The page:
Occupy the Internet

The People's Platform

Lately, in the more thoughtful corners of the Internet, everyone is talking about wealth and inequality. Everywhere else on the Internet, they’re gawking at the Internet itself. Which makes Astra Taylor’s new book, The People’s Platform: Taking Back Power and Culture in the Digital Age, a perfect combination of conversation pieces. A well-researched, forward-looking indictment of this very moment, Taylor’s book has quickly become the official word on the Internet and inequality.

Stepping back from her Twitter feed for a minute, Taylor performs the downright heroic thought experiment of suppressing the “gee whiz, isn’t that neat” reaction that we’ve all been having to new technology for the past twenty-five years, and wondering instead if there is a better way for society to shape itself in the age of the Internet. If you’ve seen the new X-Men movie, Days of Future Past, then you can think of Taylor as Wolverine: a hardy visionary, sent from the post-apocalyptic near-future to stop us from making a crucial mistake that will doom us all forever. It’s a big job. If you live in society or you use the Internet (so, yes) then you must read this book.

Taylor, in case you were wondering, is a documentary filmmaker who published bulletins from the Occupy movement, and her book might as well be called Occupy the Internet, although she definitely comes from the more Marxist, college-educated, theory-spouting end of the Occupy spectrum than the, you know, homeless stoner end. Taylor builds her argument calmly, with plenty of evidence, and lets you supply all the moral outrage yourself. I would tell you to do whatever it takes to get your hands on this book, but if you steal it or pirate it, you’re going to feel like shit when you get to the chapter on pirating. Future-you would encourage you to pay full price for it. Taking back power and culture starts with coughing up real money for your reading material, apparently.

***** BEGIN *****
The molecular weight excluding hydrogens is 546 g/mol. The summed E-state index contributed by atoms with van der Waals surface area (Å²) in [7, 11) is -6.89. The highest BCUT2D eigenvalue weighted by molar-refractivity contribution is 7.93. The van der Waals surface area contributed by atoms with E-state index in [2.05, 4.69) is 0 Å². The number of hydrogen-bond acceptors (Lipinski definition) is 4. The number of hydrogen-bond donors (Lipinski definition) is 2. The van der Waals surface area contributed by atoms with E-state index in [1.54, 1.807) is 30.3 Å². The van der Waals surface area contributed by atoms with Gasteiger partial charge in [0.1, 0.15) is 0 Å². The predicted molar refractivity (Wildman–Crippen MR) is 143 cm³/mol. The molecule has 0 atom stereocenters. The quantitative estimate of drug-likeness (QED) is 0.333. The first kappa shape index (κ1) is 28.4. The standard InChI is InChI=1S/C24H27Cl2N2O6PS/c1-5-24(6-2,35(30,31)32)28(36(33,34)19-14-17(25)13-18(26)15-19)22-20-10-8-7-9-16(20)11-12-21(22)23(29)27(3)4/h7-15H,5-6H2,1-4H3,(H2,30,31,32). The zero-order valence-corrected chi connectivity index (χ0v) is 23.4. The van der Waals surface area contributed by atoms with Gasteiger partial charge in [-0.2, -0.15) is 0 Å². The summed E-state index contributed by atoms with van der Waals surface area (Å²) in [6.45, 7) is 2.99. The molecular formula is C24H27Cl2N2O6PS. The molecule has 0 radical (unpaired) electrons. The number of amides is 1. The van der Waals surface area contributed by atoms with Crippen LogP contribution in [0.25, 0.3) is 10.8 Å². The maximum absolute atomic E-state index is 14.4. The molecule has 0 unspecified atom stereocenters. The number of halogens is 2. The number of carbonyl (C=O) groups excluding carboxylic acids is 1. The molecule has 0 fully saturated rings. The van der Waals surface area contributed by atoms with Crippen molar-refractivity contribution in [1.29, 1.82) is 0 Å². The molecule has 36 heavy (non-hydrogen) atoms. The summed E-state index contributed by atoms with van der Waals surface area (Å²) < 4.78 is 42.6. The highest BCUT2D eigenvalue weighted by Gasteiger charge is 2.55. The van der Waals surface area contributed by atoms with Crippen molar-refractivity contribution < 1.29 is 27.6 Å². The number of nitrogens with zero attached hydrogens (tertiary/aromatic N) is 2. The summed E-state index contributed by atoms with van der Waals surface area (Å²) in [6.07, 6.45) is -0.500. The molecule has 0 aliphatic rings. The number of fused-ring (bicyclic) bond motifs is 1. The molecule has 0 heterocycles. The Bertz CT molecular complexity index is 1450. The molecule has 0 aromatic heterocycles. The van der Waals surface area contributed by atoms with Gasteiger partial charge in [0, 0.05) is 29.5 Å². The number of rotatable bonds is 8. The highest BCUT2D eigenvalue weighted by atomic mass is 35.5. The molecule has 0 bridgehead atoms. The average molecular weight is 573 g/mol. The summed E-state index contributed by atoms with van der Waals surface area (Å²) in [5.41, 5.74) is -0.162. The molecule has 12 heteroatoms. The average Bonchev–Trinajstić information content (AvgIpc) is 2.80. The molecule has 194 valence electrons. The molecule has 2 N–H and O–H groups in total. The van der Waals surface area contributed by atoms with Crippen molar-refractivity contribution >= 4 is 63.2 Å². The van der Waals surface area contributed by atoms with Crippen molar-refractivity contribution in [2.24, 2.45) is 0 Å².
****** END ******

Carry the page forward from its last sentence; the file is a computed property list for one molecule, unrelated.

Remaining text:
Excerpts from The People’s Platform are here and (with a magisterial introduction by Rebecca Solnit) here. Interviews with Astra Taylor are everywhere, including here, here, here, here, and here.

Here’s a rundown of each chapter’s main theme.

1. A Peasant’s Kingdom

Almost everything on the Internet—articles, videos, comments, etc.—is already co-opted by enormous companies for profit.

2. For Love or Money

The notion that a passionate amateur artist can succeed on the Internet is a myth that stifles real artists and enriches corporations.

3. What We Want

Both directly and indirectly, advertising revenue dictates what appears on the Internet, which degrades its cultural worth.

4. Unequal Uptake

The Internet is at least as unequal as society, if not more so, in terms of the disproportionate advantages it confers on people who were advantaged to begin with.

5. The Double Anchor

The war over copyright, which is being fought by copyright-hoarding corporations on one side, and crusading pirates on the other side, is a false dichotomy that doubly endangers artists and the survival of their work.

6. Drawing a Line

The broken barrier between content and advertising has terrible consequences for our economy, our culture, and our individual selves.

Okay, that’s enough. Step away from the Internet and start reading The People’s Platform. The future needs you to.


Brian Hurley is Books Editor at The Rumpus, Founder of Fiction Advocate, and Curator of the Critical Hit Awards and Electric Literature.

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